Desertification is Important Factor in Darfur Crisis

This year’s World Environment Day theme, “Deserts and Desertification,” celebrates the unique biological, ecological and cultural characteristics of the world’s dryland regions. Commemorated today by the United Nations Environment Programme (UNEP), the event also aims to raise awareness of the problems associated with desertification, or the degradation of dryland areas. While desertification affects roughly one-third of the Earth’s land surface, it is posing particularly serious challenges in the arid and politically unstable Darfur region of western Sudan.

According to a 2004 UNEP assessment, the scarcity of water and fertile land in Darfur has long been a source of conflict between farmers and nomadic groups. In 2003, rising resource tensions as well as ethnic, cultural, and religious differences triggered an insurgence by rebel groups, provoking a government crackdown that has resulted in widespread violence and the deaths of an estimated 450,000 people. In a May 5 address at The George Washington University in Washington D.C., UN Secretary-General Kofi Annan stressed the need for international cooperation “to help the people of Darfur, whose human rights have been violated in the most appalling way."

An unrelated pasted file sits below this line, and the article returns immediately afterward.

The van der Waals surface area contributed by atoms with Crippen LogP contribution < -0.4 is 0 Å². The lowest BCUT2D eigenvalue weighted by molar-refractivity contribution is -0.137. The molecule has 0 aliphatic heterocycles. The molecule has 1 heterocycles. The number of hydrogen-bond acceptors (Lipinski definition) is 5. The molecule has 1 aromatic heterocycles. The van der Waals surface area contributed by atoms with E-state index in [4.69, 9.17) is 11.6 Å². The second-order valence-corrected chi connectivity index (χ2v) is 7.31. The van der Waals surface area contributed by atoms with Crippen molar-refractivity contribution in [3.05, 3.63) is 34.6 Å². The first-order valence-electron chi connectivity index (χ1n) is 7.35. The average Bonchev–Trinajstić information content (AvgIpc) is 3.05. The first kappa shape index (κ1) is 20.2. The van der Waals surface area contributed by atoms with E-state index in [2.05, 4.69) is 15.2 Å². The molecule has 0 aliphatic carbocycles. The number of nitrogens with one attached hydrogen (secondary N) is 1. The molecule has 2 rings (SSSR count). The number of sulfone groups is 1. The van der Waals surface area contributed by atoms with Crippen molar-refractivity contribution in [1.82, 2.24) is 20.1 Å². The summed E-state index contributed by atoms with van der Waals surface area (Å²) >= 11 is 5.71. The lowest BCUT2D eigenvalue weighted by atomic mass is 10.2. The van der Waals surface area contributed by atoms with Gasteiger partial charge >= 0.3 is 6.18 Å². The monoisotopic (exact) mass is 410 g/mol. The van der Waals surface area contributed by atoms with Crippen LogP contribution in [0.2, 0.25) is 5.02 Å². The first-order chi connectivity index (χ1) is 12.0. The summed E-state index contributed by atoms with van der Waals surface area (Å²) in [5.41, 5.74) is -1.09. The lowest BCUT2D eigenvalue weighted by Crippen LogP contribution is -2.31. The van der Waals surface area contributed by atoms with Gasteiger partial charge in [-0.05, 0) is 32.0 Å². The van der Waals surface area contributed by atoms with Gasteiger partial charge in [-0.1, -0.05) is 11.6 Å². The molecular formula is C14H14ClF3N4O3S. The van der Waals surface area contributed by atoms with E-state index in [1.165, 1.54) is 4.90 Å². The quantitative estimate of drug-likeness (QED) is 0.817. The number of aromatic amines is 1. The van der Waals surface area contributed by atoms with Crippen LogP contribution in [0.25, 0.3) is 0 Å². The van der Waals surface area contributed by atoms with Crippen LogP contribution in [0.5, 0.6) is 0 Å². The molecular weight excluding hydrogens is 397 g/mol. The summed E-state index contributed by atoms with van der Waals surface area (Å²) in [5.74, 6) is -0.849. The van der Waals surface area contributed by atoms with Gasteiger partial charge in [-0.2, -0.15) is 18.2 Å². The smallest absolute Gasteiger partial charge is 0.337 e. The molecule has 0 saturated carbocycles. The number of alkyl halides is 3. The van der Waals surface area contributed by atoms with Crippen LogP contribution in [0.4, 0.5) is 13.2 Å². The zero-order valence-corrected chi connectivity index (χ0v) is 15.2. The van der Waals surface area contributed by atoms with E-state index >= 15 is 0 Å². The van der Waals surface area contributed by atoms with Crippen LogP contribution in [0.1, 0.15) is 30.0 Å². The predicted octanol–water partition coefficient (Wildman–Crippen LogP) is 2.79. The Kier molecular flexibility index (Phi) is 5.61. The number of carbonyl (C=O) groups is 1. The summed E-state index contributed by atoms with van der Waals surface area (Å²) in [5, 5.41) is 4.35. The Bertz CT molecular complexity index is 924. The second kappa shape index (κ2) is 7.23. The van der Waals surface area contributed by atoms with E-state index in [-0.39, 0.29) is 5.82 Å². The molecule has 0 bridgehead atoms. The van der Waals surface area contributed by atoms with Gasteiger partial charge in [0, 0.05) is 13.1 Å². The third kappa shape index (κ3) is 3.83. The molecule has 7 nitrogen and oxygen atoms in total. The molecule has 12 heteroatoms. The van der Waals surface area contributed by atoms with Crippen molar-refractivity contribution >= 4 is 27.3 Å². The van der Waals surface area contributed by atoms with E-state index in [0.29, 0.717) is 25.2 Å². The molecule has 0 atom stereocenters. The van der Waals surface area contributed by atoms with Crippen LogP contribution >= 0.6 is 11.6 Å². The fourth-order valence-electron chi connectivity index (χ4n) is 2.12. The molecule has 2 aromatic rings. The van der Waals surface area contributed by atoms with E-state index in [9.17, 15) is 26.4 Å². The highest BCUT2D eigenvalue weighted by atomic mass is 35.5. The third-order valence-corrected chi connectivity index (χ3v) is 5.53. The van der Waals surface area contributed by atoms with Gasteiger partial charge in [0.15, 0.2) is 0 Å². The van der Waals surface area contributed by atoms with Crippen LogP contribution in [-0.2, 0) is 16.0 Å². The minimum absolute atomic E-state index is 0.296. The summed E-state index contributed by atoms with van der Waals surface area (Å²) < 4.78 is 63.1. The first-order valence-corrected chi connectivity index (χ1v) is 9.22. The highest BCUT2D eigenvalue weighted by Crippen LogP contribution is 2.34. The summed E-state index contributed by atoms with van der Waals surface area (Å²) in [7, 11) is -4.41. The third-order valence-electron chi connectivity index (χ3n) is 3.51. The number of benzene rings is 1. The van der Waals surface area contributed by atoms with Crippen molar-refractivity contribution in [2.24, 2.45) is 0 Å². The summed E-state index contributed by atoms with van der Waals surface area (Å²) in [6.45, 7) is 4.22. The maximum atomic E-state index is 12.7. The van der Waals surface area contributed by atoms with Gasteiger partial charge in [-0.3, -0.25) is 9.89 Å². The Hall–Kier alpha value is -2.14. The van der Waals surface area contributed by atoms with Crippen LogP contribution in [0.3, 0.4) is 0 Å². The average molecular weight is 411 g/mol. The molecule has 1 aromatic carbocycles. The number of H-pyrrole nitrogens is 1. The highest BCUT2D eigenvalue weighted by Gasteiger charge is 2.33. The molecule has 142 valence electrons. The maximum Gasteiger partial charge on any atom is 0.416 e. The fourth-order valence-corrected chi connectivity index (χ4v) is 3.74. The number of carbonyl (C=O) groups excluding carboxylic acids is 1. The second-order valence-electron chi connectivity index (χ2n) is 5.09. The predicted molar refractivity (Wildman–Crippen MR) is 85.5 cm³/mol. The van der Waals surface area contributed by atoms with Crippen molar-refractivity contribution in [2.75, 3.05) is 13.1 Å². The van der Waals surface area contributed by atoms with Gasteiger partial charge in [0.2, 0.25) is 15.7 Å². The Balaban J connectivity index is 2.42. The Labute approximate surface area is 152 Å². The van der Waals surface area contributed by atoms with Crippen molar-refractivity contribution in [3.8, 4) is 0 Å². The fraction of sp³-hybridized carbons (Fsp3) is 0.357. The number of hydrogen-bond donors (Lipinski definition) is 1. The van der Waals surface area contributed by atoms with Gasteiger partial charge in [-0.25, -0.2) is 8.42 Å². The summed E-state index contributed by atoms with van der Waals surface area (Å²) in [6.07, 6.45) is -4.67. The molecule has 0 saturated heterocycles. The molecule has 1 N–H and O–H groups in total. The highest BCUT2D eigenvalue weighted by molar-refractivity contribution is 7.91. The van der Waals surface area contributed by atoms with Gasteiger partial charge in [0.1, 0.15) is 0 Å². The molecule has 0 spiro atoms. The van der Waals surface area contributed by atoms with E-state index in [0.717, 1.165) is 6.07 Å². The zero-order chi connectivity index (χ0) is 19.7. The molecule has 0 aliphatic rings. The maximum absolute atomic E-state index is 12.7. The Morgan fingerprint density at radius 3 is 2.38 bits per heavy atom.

Historically, farming and livestock grazing have been among the leading causes of desertification in Darfur, but now refugee camps too are contributing to the loss of already scarce vegetation. Family members, dependent on firewood to cook their food, are being forced to venture farther from the camps to find sparse fuel, putting them at greater risk for attack by the government-backed Janjaweed militia.

To alleviate conditions, Refugees International, a humanitarian assistance organization, is helping to train refugees in the construction of fuel-efficient stoves made from water, dirt, and grass or animal dung, which reduces the number of trips into unsafe areas and stems fuelwood-related desertification. In addition, UNEP proposes creating more options for livelihoods within refugee camps, such as skill-building and setting up a wage labor system for camp management activities. On a grander scale, UNEP supports preserving vegetation, planting trees, adopting organic farming techniques, and harvesting rainwater to prevent desertification.

For More Information:
Several international groups have launched campaigns to convince world leaders to demand an end to the genocide in Darfur. Key websites include the Save Darfur Coalition, Refugees International, International Crisis Group, and Amnesty International.


This story was produced by Eye on Earth, a joint project of the Worldwatch Institute and the blue moon fund. View the complete archive of Eye on Earth stories, or contact Staff Writer Alana Herro at aherro [AT] worldwatch [DOT] org with your questions, comments, and story ideas.